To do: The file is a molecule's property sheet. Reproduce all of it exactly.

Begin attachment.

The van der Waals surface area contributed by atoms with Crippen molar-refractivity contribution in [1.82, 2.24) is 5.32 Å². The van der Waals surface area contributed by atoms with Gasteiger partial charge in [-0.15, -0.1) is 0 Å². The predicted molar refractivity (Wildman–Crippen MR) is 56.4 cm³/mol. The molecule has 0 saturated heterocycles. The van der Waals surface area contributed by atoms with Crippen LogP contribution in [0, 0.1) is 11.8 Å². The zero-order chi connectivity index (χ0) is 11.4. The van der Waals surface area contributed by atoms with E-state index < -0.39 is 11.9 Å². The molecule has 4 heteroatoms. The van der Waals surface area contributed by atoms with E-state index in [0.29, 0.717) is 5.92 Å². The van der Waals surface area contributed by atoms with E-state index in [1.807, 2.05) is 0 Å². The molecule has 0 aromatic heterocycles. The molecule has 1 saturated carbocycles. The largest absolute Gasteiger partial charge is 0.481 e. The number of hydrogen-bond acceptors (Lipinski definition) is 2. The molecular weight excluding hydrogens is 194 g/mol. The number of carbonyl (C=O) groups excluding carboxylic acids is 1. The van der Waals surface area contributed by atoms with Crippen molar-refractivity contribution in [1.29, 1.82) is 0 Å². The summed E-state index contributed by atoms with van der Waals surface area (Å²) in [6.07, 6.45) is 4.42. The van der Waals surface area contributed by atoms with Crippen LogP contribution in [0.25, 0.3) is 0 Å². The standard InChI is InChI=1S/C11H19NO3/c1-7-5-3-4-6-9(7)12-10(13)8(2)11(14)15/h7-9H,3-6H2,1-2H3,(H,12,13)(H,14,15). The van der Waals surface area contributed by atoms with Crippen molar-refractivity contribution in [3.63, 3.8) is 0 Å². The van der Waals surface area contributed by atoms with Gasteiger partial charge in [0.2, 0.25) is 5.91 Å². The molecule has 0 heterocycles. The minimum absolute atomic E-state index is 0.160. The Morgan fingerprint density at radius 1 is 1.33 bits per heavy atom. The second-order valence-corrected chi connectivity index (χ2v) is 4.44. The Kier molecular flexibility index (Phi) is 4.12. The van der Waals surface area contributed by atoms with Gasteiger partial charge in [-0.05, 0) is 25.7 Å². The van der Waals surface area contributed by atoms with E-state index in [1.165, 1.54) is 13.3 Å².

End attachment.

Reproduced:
The van der Waals surface area contributed by atoms with Crippen molar-refractivity contribution in [1.82, 2.24) is 5.32 Å². The van der Waals surface area contributed by atoms with Gasteiger partial charge in [-0.15, -0.1) is 0 Å². The predicted molar refractivity (Wildman–Crippen MR) is 56.4 cm³/mol. The molecule has 0 saturated heterocycles. The van der Waals surface area contributed by atoms with Crippen LogP contribution in [0, 0.1) is 11.8 Å². The zero-order chi connectivity index (χ0) is 11.4. The van der Waals surface area contributed by atoms with E-state index < -0.39 is 11.9 Å². The molecule has 4 heteroatoms. The van der Waals surface area contributed by atoms with E-state index in [0.29, 0.717) is 5.92 Å². The van der Waals surface area contributed by atoms with E-state index in [1.807, 2.05) is 0 Å². The molecule has 0 aromatic heterocycles. The molecule has 1 saturated carbocycles. The largest absolute Gasteiger partial charge is 0.481 e. The number of hydrogen-bond acceptors (Lipinski definition) is 2. The molecular weight excluding hydrogens is 194 g/mol. The number of carbonyl (C=O) groups excluding carboxylic acids is 1. The van der Waals surface area contributed by atoms with Crippen molar-refractivity contribution in [1.29, 1.82) is 0 Å². The summed E-state index contributed by atoms with van der Waals surface area (Å²) in [6.07, 6.45) is 4.42. The van der Waals surface area contributed by atoms with Crippen LogP contribution in [0.25, 0.3) is 0 Å². The standard InChI is InChI=1S/C11H19NO3/c1-7-5-3-4-6-9(7)12-10(13)8(2)11(14)15/h7-9H,3-6H2,1-2H3,(H,12,13)(H,14,15). The van der Waals surface area contributed by atoms with Crippen molar-refractivity contribution in [3.63, 3.8) is 0 Å². The van der Waals surface area contributed by atoms with Gasteiger partial charge in [0.2, 0.25) is 5.91 Å². The molecule has 0 heterocycles. The minimum absolute atomic E-state index is 0.160. The Morgan fingerprint density at radius 1 is 1.33 bits per heavy atom. The second-order valence-corrected chi connectivity index (χ2v) is 4.44. The Kier molecular flexibility index (Phi) is 4.12. The van der Waals surface area contributed by atoms with Gasteiger partial charge in [-0.05, 0) is 25.7 Å². The van der Waals surface area contributed by atoms with E-state index in [1.165, 1.54) is 13.3 Å².